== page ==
Affected industries should prepare for this newest phase of the EU ETS, given analysts’ predictions that allowance prices could increase to 20-38 Euros per tonne.13 Additional reforms to the ETS are also expected to keep pace with the Paris Agreement’s five-year global stocktakes that may result in strengthened international and national commitments. Further ETS reform also may well increase coverage of the aviation sector, and may include the maritime sector, depending on the results of ongoing negotiations at the UN International Civil Aviation Organization and the International Maritime Organization, respectively.14


1 For the full text of the proposal, see Council of the European Union, Proposal for a Directive of the European Parliament and of the Council Amending Directive 2003/87/EC to Enhance Cost-Effective Emission Reductions and Low-Carbon Investments (2015/0148(COD)), Nov. 22, 2017, available at http://www.europarl.europa.eu/RegData/commissions/envi/inag/2017/11-22/ENVI_AG(2017)615245_EN.pdf [hereinafter ETS Reform Proposal].

2 For more information on the ETS, see generally EU Emissions Trading System (EU ETS) Fact Sheet, EUROPEAN COMMISSION, CLIMATE ACTION, available at https://ec.europa.eu/clima/sites/clima/files/factsheet_ets_en.pdf.

3 The European Council endorsed the deal on November 22, 2017. See Reform of the EU Emissions Trading System—Council Endorses Deal with European Parliament, Press Release, Council of the European Union, Nov. 22, 2017.

4 Latvian Presidency of the Council of the European Union, Intended Nationally Determined Contribution of the EU and its Member States (Mar. 6, 2015), available at http://www4.unfccc.int/ndcregistry/PublishedDocuments/European%20Union%20First/LV-03-06-EU%20INDC.pdf.

5 Reform of the EU Emissions Trading Scheme, EUROPEAN COUNCIl (last reviewed Dec. 1, 2017), http://www.consilium.europa.eu/en/policies/climate-change/reform-eu-ets/.

6 ETS Reform Proposal, supra note 1, at 46 (amending art. 12).

7 Private-sector representatives, along with other members of civil society, are invited to contribute to the consultation until February 12, 2018. See Methodological Choices for Determining the List of Sectors and Subsectors Deemed Exposed to a Significant Risk of Carbon Leakage, for the Period 2021-2030, CLIMATE ACTION, EUR. COMM’N, https://ec.europa.eu/clima/consultations/methodological-choices-determining-list-sectors-and-subsectors-deemed-exposed_en (last visited Dec. 12, 2017).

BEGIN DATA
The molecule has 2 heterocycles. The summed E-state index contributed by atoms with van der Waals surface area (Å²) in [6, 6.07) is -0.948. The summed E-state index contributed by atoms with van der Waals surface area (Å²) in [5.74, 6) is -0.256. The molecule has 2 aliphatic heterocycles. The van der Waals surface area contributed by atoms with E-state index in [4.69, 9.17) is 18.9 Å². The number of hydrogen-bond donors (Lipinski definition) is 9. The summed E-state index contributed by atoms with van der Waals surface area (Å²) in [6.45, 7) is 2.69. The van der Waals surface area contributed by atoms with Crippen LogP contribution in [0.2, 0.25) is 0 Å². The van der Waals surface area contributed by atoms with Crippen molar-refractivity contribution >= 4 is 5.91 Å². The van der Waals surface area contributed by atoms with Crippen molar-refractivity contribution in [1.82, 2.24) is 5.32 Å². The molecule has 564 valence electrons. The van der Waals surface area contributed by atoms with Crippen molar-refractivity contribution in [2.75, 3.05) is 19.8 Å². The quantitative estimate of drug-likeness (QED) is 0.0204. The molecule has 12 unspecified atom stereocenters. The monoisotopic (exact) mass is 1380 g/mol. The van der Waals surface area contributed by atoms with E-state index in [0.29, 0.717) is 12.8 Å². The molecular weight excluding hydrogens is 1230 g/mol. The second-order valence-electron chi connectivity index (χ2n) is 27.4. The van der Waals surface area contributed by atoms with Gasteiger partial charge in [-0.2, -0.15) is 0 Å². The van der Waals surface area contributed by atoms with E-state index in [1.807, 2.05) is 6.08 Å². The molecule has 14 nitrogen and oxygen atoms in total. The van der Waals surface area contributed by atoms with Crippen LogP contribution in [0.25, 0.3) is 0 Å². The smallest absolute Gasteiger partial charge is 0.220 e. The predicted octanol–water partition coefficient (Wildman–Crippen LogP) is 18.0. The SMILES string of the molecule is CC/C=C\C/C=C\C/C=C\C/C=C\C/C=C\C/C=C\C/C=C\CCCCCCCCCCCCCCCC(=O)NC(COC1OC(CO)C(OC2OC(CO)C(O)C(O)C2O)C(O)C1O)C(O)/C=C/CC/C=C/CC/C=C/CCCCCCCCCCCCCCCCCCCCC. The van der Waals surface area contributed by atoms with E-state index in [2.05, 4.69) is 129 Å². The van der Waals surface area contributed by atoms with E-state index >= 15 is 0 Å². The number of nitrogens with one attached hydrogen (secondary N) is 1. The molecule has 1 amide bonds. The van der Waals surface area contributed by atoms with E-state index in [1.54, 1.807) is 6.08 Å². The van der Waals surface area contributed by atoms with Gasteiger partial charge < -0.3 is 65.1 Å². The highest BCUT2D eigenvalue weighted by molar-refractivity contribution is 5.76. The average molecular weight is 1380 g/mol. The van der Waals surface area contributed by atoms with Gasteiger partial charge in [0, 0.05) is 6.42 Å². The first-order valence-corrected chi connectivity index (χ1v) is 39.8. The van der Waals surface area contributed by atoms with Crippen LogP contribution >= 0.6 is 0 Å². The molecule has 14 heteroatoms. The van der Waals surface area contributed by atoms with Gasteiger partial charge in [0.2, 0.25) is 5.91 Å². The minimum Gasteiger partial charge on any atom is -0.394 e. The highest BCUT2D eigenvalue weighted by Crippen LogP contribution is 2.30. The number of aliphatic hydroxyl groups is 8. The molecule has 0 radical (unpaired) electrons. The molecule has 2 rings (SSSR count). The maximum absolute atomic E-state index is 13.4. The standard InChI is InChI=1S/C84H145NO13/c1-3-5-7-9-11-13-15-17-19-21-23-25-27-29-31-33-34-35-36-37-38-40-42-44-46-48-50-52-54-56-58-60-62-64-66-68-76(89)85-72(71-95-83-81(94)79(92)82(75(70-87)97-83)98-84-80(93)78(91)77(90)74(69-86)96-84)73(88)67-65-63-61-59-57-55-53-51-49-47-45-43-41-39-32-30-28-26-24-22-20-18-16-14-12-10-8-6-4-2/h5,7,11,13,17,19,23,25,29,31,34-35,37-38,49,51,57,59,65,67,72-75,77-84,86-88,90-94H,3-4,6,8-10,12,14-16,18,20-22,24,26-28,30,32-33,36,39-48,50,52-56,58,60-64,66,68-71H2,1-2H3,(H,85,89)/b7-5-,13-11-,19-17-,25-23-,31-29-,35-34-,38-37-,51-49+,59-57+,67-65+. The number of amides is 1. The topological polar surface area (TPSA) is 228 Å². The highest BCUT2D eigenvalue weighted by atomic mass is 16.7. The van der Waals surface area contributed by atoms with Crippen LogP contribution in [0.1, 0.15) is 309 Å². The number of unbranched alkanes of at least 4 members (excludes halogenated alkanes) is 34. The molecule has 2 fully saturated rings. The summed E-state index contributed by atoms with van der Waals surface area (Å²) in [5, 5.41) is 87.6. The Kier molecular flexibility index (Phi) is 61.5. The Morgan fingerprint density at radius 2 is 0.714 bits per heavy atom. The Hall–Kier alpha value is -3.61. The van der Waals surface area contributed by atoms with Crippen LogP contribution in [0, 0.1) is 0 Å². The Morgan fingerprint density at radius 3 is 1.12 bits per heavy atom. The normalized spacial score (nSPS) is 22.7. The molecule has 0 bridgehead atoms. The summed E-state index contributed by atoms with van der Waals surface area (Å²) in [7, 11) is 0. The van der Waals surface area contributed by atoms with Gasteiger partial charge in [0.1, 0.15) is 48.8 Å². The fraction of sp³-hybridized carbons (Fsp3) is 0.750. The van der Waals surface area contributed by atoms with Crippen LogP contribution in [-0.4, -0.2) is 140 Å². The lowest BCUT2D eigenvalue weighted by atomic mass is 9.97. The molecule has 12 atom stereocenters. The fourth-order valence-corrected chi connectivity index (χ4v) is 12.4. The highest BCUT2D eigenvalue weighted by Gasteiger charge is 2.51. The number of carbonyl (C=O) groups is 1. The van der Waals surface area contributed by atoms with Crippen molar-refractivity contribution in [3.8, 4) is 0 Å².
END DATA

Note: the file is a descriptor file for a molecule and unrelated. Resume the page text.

8 The eligible countries are Bulgaria, Estonia, Latvia, Lithuania, Hungary, Romania, Poland, the Czech Republic, Slovakia, and Croatia.

9 ETS Reform Proposal, supra note 1, art. 10c(1).

10 Id. art. 10d(1)-(1a).

11 Dave Keating, In First Brexit Compromise, UK Gets A One-Year Reprieve For Carbon Traders, FORBES (Dec. 1, 2017), https://www.forbes.com/sites/davekeating/2017/12/01/in-first-brexit-compromise-uk-gets-a-one-year-reprieve-for-carbon-traders/#2992f46d3743.

12 The ETS operates in 31 countries—the 28 EU Member States, plus Iceland, Lichtenstein, and Norway. The EU Emissions Trading System (EU ETS), European Commission, Climate Action, https://ec.europa.eu/clima/policies/ets_en (last visited Dec. 12, 2017).

13 Ewa Krukowska, Here’s What Europe’s Carbon-Market Overhaul Means for Businesses, BLOOMBERG, Nov. 12, 2017, https://www.bloomberg.com/news/articles/2017-11-13/here-s-what-europe-s-carbon-market-overhaul-means-for-businesses; Simon Evans, Q&A: Will the Reformed EU Emissions Trading System Raise Carbon Prices?, CARBONBRIEF, Dec. 6, 2017, https://www.carbonbrief.org/qa-will-reformed-eu-emissions-trading-system-raise-carbon-prices.

14 See O’Melveny Client Alert, Agreement Reached to Cap and Regulate Greenhouse Gas Emissions from Commercial Aviation (Oct. 19, 2016), https://www.omm.com/resources/alerts-and-publications/alerts/agreement-reached-to-cap-and-regulate-greenhouse-gas-emissions-from-commercial-aviation/.

This memorandum is a summary for general information and discussion only and may be considered an advertisement for certain purposes. It is not a full analysis of the matters presented, may not be relied upon as legal advice, and does not purport to represent the views of our clients or the Firm. Eric Rothenberg, an O'Melveny partner licensed to practice law in New York, and Remi Moncel, an O'Melveny associate licensed to practice law in California, contributed to the content of this newsletter. The views expressed in this newsletter are the views of the authors except as otherwise noted.